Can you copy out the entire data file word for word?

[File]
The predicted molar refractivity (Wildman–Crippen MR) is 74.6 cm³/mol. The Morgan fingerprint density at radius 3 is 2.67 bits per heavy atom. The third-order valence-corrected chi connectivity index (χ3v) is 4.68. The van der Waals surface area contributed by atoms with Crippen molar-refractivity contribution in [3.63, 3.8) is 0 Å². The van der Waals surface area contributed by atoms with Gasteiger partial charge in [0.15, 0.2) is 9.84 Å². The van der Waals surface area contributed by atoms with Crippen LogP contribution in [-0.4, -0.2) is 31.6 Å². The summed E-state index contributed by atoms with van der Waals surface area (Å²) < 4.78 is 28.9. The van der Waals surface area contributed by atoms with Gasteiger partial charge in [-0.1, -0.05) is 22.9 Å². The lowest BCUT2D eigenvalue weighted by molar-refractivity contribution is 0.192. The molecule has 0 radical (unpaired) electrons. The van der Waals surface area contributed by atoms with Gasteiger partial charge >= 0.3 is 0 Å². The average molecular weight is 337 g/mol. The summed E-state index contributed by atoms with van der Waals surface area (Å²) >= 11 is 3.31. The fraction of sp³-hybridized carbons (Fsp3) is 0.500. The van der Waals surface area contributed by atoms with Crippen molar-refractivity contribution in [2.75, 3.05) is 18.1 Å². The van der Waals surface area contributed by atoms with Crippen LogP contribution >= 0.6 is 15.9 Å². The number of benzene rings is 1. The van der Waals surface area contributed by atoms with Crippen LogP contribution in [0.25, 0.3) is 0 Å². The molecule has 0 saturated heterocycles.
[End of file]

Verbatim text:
The predicted molar refractivity (Wildman–Crippen MR) is 74.6 cm³/mol. The Morgan fingerprint density at radius 3 is 2.67 bits per heavy atom. The third-order valence-corrected chi connectivity index (χ3v) is 4.68. The van der Waals surface area contributed by atoms with Crippen molar-refractivity contribution in [3.63, 3.8) is 0 Å². The van der Waals surface area contributed by atoms with Gasteiger partial charge in [0.15, 0.2) is 9.84 Å². The van der Waals surface area contributed by atoms with Crippen LogP contribution in [-0.4, -0.2) is 31.6 Å². The summed E-state index contributed by atoms with van der Waals surface area (Å²) < 4.78 is 28.9. The van der Waals surface area contributed by atoms with Gasteiger partial charge in [-0.1, -0.05) is 22.9 Å². The lowest BCUT2D eigenvalue weighted by molar-refractivity contribution is 0.192. The molecule has 0 radical (unpaired) electrons. The van der Waals surface area contributed by atoms with Gasteiger partial charge >= 0.3 is 0 Å². The average molecular weight is 337 g/mol. The summed E-state index contributed by atoms with van der Waals surface area (Å²) >= 11 is 3.31. The fraction of sp³-hybridized carbons (Fsp3) is 0.500. The van der Waals surface area contributed by atoms with Crippen molar-refractivity contribution in [2.75, 3.05) is 18.1 Å². The van der Waals surface area contributed by atoms with Crippen LogP contribution >= 0.6 is 15.9 Å². The number of benzene rings is 1. The van der Waals surface area contributed by atoms with Crippen LogP contribution in [0.25, 0.3) is 0 Å². The molecule has 0 saturated heterocycles.